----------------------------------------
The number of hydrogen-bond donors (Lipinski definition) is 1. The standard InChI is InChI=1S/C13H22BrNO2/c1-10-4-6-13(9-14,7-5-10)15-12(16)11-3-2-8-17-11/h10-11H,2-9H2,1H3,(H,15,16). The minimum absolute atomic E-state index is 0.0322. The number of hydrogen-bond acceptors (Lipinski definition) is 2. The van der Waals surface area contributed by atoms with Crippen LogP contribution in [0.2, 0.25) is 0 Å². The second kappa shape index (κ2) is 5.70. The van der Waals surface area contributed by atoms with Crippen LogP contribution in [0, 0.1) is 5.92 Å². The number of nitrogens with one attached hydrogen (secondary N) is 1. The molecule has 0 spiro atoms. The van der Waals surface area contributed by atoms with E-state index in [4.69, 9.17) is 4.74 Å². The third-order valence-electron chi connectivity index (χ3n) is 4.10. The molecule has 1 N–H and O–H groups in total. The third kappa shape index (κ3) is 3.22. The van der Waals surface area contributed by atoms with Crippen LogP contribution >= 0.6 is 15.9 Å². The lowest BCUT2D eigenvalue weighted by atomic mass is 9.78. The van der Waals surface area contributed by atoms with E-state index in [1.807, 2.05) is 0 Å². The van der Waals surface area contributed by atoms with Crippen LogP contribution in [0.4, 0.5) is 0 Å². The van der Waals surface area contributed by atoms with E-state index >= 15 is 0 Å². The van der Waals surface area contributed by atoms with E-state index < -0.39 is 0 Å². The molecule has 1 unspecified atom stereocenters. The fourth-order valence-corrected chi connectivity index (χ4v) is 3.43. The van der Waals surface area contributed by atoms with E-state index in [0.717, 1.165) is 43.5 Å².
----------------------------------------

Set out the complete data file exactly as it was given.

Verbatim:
The number of hydrogen-bond donors (Lipinski definition) is 1. The standard InChI is InChI=1S/C13H22BrNO2/c1-10-4-6-13(9-14,7-5-10)15-12(16)11-3-2-8-17-11/h10-11H,2-9H2,1H3,(H,15,16). The minimum absolute atomic E-state index is 0.0322. The number of hydrogen-bond acceptors (Lipinski definition) is 2. The van der Waals surface area contributed by atoms with Crippen LogP contribution in [0.2, 0.25) is 0 Å². The second kappa shape index (κ2) is 5.70. The van der Waals surface area contributed by atoms with Crippen LogP contribution in [0, 0.1) is 5.92 Å². The number of nitrogens with one attached hydrogen (secondary N) is 1. The molecule has 0 spiro atoms. The van der Waals surface area contributed by atoms with E-state index in [4.69, 9.17) is 4.74 Å². The third-order valence-electron chi connectivity index (χ3n) is 4.10. The molecule has 1 N–H and O–H groups in total. The third kappa shape index (κ3) is 3.22. The van der Waals surface area contributed by atoms with Crippen LogP contribution >= 0.6 is 15.9 Å². The lowest BCUT2D eigenvalue weighted by atomic mass is 9.78. The van der Waals surface area contributed by atoms with E-state index in [1.807, 2.05) is 0 Å². The van der Waals surface area contributed by atoms with Crippen LogP contribution in [0.4, 0.5) is 0 Å². The van der Waals surface area contributed by atoms with E-state index >= 15 is 0 Å². The van der Waals surface area contributed by atoms with E-state index < -0.39 is 0 Å². The molecule has 1 unspecified atom stereocenters. The fourth-order valence-corrected chi connectivity index (χ4v) is 3.43. The van der Waals surface area contributed by atoms with E-state index in [0.717, 1.165) is 43.5 Å².